I woke this morning in a haze of confusion, unaware of where my head had fallen the night before. Something had just bumped into my legs and was hovering over me. My eyes opened up to see the shaggy face of a dog, now inches from my nose. Moments later Stella wet the side of my face and put her down on my chest. It was then I realized …. I was in West Yellowstone, at home. Shooing away Stella at 5 am, I rolled over for a couple more hours and enjoyed some much needed rest.
The 2014 Guide Season is officially over. All that remains is the boat load of paperwork sitting in my office. Most of that isn’t due for two months, which makes plenty of time for getting outside and enjoying what’s left of Fall. To all those who came out to fish with us this year, we would like to extend a huge THANK YOU! Without folks like you, Greg, Earl and myself would not be able call Montana home. We appreciate the business and are already looking forward to 2015 – which just so happens to be our 10th year of providing top shelf fly fishing trips in Montana. Ten years…..let’s hope the next ten takes longer than the last ten.
Today was a good day.
Snow, rain, some coffee, a bit of wind and enough sun to make one think that sunshine would be a good thing for a few minutes of the day if only to warm one up and keep one from thinking that rowing is a good idea. Manning the oars is something to be left to those who do it naturally, without thinking. When I row the boat and I have an angler who slips the fly in the spot just as I am thinking how sweet that spot is, everything clicks and the line slides tight. The fish is thrashing, running and jumping and ripping line. It might jump, it might not, but it’s hooked up and the pull is right.
Today was a good day.
The fire next to the kitchen table is keeping all of us, both hounds, a kitty and myself warm on this ultra wet chilly morning. Once again, we slept all night through the pouring rain and woke to the same soaking from above this AM. In a couple hours I will be packed up and ready for the four hour drive to Craig, the self proclaimed fly fishing capital of the world, (however we all know that West Yellowstone will forever hold this title) for my last push of guide trips of the 2014 season. The next month will find me living with Kuhnert and Courtney….tying flies at night, watching play off baseball mixed with some EPL and rowing a boat during the day. Twenty-two trips in total and I can only hope that cloudy weather and cool temps continue to be in the forecast through late October. Greg Falls has been working nearly everyday up north and providing me with weekly reports – they’ve had solid fishing and each day it get’s more Fall-like. The Missouri gives me a chill, it always has and it always will……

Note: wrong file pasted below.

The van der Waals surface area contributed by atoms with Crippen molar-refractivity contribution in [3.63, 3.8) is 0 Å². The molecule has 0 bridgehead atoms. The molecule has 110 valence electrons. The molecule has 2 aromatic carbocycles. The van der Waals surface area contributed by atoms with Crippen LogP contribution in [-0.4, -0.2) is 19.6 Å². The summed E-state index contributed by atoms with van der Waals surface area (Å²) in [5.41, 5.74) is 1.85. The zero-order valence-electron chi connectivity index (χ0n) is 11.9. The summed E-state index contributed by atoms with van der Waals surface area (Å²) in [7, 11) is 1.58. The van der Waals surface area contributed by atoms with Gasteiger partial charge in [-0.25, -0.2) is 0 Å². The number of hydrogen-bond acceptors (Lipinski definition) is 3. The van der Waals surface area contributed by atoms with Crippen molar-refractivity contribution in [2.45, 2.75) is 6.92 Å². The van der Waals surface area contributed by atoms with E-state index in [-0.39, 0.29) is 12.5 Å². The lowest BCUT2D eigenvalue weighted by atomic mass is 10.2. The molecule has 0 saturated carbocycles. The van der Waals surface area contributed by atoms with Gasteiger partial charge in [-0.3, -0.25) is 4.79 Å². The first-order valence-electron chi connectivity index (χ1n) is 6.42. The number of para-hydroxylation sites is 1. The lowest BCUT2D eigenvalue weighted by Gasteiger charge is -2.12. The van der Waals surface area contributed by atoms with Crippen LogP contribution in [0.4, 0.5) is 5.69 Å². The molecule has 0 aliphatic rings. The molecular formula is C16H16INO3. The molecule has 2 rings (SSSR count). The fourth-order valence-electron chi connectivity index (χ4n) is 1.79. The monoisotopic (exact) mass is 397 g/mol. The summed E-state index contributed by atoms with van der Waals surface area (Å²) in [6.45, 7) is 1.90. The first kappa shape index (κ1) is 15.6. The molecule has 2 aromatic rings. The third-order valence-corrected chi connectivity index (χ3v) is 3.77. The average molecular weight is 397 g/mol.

An old friend, exceptional fly tyier and fellow guide passed away a few days ago after a two year battle with cancer. Nick, you will be missed by us all….over ten years ago you showed me the $3 dip – that fly changed my outlook on flies and guiding. You were a ghost amongst the rest of us and I very rarely knew where you were fishing. When I did happen upon your rig, I always made a mental note but never went back there with clients. Thanks for being a friend to young guide trying to figure out the way down the river.
August and September were wet as wet as anyone can remember in recent history. The photo above was from early September and our first snow of the year on the level. That was a particularly windy day, out of the north, and I don’t think I ever made a back stroke on the oars all day long. The fish have stayed hungry through September, mostly eating nymphs and streamers, but there were several days of solid dry fly fishing. Small flies like $3 dip, Black Crystal Dip, the DOB, #12 Prince, Olive Serendipities, Pink SJW and #10 black rubber legs were my best flies down in the Madison valley over the past few weeks.
Big Trout are running up the Madison in YNP as I write this. The flows have been higher than normal and the daytime temps cooler as well. What that really translates to is more trout in the system for a longer period of time. October will provide some solid fishing opportunities around West Yellowstone and I look forward to seeing photos of big browns in the month to come. While I love guiding and fishing the Missouri River in October, I will miss swinging flies for the grab of a migratory brown who has been lurking in Hebgen Lake all summer long.
You will very rarely see me all tuxed out like this……my wife is stunning….me? Well, I just look good cause she is standing by my side.. See ya soon Molly! Can’t wait to fish with you on the Missouri.
The Fishing Life: An Angler’s Tales of Wild Rivers and Other Restless Metaphors (2013) compiles Paul Schullery’s best stories fish, flies, water, and the people who love them all. Including articles originally published from the 1980s and later, he adds previously unpublished pieces. Schullery fishes his way from Pennsylvania to Mexico, Yellowstone to Alaska, with stops in the Adirondacks and Ohio. These essays explore conservation, favorite rivers, beloved and scorned varieties of fish, non-traditional fly patterns, and the passion behind fly-fishing.